Sunday, August 03, 2014

Lunopolis (2009)

Note:  This review was originally posted to my Epinions account.

My mother once questioned why I watch so many bad movies for the first-review promotions we had on Epinions.  Mostly, it’s in hope of winning money.  Winning money was nice.  I’ve watched a lot of bad movies and I have gotten some money out of it.  However, not all of the movies are that bad.  I’ve found movies like Adrift in Tokyo, Dream and Doomsday Book.  Lunopolis is one of the better movies that I’ve seen in search of an entry.

The movie is set up as a documentary about The Church of Lunology and some of their strange beliefs.  At the core is some found footage.  (Yes, it’s a found-footage movie.  I’ll explain later why this isn’t necessarily a bad thing.)  The story goes that a radio-show host got a frantic call about people from the future living in a lunar colony and controlling our governments.  The caller sends the host a package containing, among other things, a Polaroid picture.  Several people set out to make a documentary based on said Polaroid picture.  (One of the people knows the host and occasionally receives things to look into.)

The picture is simply of a man with ghostly features.  He’s wearing modern-looking clothes, but the picture is dated from several decades ago.  Someone notices that there is a set of coordinates, which they then travel to.  This leads to discovering a bizarre jetpack-looking thing.  One of them tries it on and disappears momentarily.  The decide it’s best to leave it in the capable hands of a professor friend, but they keep a green, glowing gem.

On the campus, they’re approached by these Mormon-looking guys who are part of the Church of Lunology.  Lunology actually comes off more as Scientology, though, with promises of raising your level of awareness so that you can access past timelines.  It’s run by a guy named J. Ari Hilliard who has gone back in time, with others, to correct history.  It’s up to the documentary makers to decide what to do with the green gem.

If you’ve read my reviews of Apollo 18 and The Blair Witch Project, you’ll know I’m not a big fan of found-footage movies.  Part of the problem is that with a limited cast is you get limited interaction.  With The Blair Witch Project, it quickly devolves into three people yelling at each other or into the camera how scared they are.  At least Apollo 18 has training footage in the beginning, but is still three astronauts in a confined area discussing some big conspiracy.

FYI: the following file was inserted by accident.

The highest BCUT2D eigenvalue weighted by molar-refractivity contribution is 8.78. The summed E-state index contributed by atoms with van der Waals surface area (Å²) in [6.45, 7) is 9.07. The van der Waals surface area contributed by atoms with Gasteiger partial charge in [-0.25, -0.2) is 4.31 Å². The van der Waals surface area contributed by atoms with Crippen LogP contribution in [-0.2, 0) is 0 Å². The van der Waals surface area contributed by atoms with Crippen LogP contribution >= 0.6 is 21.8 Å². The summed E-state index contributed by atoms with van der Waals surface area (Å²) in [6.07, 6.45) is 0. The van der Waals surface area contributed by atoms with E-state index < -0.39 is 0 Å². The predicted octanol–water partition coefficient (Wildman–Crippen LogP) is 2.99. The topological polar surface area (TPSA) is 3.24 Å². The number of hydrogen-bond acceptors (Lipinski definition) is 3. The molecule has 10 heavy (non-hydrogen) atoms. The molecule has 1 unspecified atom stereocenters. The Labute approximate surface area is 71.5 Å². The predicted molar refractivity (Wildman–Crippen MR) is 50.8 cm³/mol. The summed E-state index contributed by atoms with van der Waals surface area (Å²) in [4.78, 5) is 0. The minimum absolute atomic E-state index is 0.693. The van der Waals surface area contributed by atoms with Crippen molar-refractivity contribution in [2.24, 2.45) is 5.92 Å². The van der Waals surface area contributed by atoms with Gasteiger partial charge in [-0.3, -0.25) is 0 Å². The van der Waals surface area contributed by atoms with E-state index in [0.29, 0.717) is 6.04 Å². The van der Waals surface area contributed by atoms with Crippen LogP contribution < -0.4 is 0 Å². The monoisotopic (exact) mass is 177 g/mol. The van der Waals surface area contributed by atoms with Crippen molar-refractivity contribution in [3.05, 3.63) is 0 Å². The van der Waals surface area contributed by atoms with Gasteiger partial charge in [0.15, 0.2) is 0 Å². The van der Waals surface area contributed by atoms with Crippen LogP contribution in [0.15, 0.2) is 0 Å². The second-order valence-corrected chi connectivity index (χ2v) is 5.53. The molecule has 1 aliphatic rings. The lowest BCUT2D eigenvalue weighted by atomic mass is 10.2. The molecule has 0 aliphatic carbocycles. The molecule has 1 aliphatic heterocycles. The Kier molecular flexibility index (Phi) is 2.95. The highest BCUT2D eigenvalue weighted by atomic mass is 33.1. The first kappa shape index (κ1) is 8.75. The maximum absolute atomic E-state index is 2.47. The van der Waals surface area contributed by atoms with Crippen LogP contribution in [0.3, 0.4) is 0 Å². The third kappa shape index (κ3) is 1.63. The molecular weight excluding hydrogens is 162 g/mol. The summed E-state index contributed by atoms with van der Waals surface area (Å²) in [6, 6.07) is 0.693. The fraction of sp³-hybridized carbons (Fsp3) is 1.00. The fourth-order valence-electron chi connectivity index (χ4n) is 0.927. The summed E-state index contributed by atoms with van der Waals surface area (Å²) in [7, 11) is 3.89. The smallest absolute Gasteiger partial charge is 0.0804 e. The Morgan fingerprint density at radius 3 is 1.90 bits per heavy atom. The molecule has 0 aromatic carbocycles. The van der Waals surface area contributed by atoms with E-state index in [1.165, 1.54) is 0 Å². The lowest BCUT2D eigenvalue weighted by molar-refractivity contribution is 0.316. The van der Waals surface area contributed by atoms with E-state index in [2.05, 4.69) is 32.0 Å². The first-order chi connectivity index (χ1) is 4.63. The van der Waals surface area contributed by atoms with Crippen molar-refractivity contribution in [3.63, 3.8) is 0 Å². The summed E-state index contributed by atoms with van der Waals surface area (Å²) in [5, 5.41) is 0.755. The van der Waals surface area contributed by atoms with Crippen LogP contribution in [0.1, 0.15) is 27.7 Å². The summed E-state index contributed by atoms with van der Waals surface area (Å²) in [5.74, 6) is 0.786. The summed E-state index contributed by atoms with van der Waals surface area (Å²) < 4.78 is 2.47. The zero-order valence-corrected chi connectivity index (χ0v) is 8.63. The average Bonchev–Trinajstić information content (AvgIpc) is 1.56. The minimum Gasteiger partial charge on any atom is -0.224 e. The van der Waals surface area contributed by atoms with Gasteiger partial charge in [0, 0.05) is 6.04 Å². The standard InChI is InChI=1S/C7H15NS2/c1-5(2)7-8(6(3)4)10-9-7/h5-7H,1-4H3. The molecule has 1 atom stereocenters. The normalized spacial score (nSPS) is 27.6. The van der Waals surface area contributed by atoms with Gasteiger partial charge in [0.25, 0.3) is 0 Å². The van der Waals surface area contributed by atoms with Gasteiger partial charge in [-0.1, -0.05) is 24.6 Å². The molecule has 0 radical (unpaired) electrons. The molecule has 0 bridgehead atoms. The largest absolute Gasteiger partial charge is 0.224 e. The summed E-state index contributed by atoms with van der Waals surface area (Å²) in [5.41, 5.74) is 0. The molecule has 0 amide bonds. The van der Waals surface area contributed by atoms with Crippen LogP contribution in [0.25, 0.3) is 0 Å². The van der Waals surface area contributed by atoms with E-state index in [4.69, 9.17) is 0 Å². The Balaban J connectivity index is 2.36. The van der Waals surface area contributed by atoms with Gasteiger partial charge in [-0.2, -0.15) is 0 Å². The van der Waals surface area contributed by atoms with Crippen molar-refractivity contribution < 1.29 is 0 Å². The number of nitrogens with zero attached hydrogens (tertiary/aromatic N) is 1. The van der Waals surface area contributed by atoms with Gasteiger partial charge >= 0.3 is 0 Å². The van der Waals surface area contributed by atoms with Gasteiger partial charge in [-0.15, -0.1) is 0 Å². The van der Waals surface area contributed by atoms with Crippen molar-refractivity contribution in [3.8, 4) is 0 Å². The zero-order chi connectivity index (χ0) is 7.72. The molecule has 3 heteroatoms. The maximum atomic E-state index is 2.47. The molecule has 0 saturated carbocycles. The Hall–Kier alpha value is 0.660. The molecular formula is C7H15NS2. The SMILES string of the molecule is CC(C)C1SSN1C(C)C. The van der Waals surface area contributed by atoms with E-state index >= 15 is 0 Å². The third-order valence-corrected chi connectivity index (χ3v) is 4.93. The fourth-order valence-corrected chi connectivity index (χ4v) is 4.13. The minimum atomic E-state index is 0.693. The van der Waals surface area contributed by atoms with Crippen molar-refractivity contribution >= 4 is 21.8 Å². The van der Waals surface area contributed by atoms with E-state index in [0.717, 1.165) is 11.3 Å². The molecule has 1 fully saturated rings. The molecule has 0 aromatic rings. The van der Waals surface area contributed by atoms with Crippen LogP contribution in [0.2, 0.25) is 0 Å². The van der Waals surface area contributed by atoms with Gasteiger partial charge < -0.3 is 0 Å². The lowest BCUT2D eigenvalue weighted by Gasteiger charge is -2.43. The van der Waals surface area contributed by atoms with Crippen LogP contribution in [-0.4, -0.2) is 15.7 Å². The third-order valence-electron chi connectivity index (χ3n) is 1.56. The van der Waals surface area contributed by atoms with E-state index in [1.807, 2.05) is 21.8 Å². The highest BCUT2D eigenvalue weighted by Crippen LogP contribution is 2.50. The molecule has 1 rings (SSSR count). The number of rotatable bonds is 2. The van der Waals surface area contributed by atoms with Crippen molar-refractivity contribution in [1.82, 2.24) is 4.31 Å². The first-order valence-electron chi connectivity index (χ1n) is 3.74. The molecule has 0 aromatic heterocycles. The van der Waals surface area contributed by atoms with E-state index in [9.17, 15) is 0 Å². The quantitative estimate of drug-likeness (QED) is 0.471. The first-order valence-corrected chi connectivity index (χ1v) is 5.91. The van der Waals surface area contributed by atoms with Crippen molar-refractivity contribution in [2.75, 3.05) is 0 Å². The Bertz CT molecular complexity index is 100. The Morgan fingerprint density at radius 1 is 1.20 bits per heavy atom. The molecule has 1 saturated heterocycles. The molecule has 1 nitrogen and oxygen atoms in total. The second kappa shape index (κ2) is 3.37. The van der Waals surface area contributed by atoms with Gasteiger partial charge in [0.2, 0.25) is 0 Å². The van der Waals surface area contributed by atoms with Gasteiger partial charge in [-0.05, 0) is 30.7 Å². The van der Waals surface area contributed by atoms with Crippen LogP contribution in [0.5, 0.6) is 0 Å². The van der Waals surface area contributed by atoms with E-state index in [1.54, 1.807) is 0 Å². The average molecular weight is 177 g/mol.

Lunopolis resolves that by presenting it as a documentary rather than just the footage.  You have people being interviewed.  There are experts commenting on the stuff.  We even have fancy graphics showing us what the experts are explaining.  Here, you have a whole mythology.
In fact, I’d say that this movie suffers from the opposite problem.  There’s almost so much going on that it may be too much for someone to take in.  You have government conspiracies, Area 51, alien visitors that are actually humans from the future, alternate timelines, the Mayan Doomsday Prophecy and a major religion/pyramid scheme built around the whole thing.

From what I saw on the Netflix reviews, people seemed to fall into two camps.  There were those that turned it off after 15-30 minutes, saying how hokey/derivative/stupid it was and those that sat through the whole thing, only to realize what a great movie it was.  I fall into the latter group.  I’ll admit that the movie is not without flaws, but it does make you think.  (For instance, the main characters begin to question the chain of events early in the movie.  I don’t want to ruin anything, but if you make it all the way to the end, you should be able to figure it out.)
To be honest, I can see this being hit or miss with most people.  If you tell a group of friends about it, some will love it while the rest will probably turn it off after a few minutes.  I’m going to recommend it, especially if you like shows like Lost or anything else that relies on a complex story.  You do have to pay attention, though.

IMDb page

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